What if hostilities actually commence and it becomes clear that the shipyard will be unable to finish the vessel, because for example, the shipyard has been requisitioned or destroyed?
It is difficult to succeed in an argument that the contract has been frustrated when the very event that is the cause of the frustration is covered in the force majeure clause as discussed by Lord Simon of Glaisdale in National Carriers Ltd v. Panalpina (Northern) Ltd (1981).
However given that the whole point of a force majeure clause is to deal with events that cause delay rather than events that make it impossible to carry out the objective of the contract, it is arguable that if it is clear that it is impossible to construct the ship (for example because the shipyard has been destroyed) the contract would be frustrated despite the provisions of the force majeure clause.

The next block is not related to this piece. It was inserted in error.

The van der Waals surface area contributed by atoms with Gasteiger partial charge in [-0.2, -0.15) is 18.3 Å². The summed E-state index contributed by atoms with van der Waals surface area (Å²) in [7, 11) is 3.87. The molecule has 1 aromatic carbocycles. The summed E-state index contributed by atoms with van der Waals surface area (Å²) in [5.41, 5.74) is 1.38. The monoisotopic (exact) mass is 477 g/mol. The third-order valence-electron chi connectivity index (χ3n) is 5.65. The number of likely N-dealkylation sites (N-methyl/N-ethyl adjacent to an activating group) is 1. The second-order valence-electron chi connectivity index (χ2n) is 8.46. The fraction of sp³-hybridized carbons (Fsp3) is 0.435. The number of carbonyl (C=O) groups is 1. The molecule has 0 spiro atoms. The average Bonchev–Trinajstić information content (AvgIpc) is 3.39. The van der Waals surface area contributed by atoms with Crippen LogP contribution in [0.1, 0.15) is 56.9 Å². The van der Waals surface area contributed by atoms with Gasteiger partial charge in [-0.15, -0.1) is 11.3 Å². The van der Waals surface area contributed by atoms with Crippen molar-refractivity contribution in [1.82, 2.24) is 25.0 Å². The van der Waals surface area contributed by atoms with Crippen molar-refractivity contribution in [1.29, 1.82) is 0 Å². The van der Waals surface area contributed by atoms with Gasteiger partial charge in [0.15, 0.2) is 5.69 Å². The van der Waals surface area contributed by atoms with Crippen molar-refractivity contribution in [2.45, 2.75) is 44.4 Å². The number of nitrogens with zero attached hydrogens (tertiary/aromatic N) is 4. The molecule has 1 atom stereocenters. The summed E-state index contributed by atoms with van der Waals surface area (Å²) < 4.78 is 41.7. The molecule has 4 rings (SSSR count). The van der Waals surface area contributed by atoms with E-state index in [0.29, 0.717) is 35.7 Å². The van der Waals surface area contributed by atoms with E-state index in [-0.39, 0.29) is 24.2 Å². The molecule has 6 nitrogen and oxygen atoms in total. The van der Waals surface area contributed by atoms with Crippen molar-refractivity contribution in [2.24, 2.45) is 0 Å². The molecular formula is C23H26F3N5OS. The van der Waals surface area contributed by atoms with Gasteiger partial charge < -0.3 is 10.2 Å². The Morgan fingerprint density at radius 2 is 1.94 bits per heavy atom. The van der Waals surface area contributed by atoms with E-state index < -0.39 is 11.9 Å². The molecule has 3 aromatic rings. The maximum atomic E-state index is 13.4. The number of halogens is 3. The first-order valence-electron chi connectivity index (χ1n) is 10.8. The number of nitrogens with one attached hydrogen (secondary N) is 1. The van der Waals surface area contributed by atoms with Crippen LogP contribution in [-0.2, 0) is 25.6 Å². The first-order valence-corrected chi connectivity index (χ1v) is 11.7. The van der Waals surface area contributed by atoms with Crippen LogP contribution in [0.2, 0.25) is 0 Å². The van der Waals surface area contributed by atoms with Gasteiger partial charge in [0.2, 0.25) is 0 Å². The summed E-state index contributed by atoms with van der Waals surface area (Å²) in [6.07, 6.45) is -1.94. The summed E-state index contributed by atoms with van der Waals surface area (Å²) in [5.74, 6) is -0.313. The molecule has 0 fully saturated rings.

From the point of view of the buyer, frustration, although it brings the contract to an end, is not necessarily an attractive solution. If the contract is frustrated the buyer need not continue to pay instalments but on the other hand the question of how much of the funds already paid are recoverable will be up in the air. If the contract is frustrated the tribunal can order the return of all or part of the buyer’s pre-paid instalments of the contract price to the extent that the same is necessary to “do justice” between the parties s. 1(2) of the Law Reform (Frustrated Contracts) Act 1943. As a matter of discretion, provision may, however, also be made for a deduction from such sums to reflect expenses incurred by the builder in the period until termination of the contract. The buyer may therefore find that it can recover none of the pre-delivery instalments because the builder will be able to show that those funds cover only the costs that it has incurred.
The other problem for the buyer in the case of frustration of the contract is that any pre-delivery instalments that are recoverable will not be payable by the refund guarantor bank but by the builder in circumstances where it is likely to be impecunious.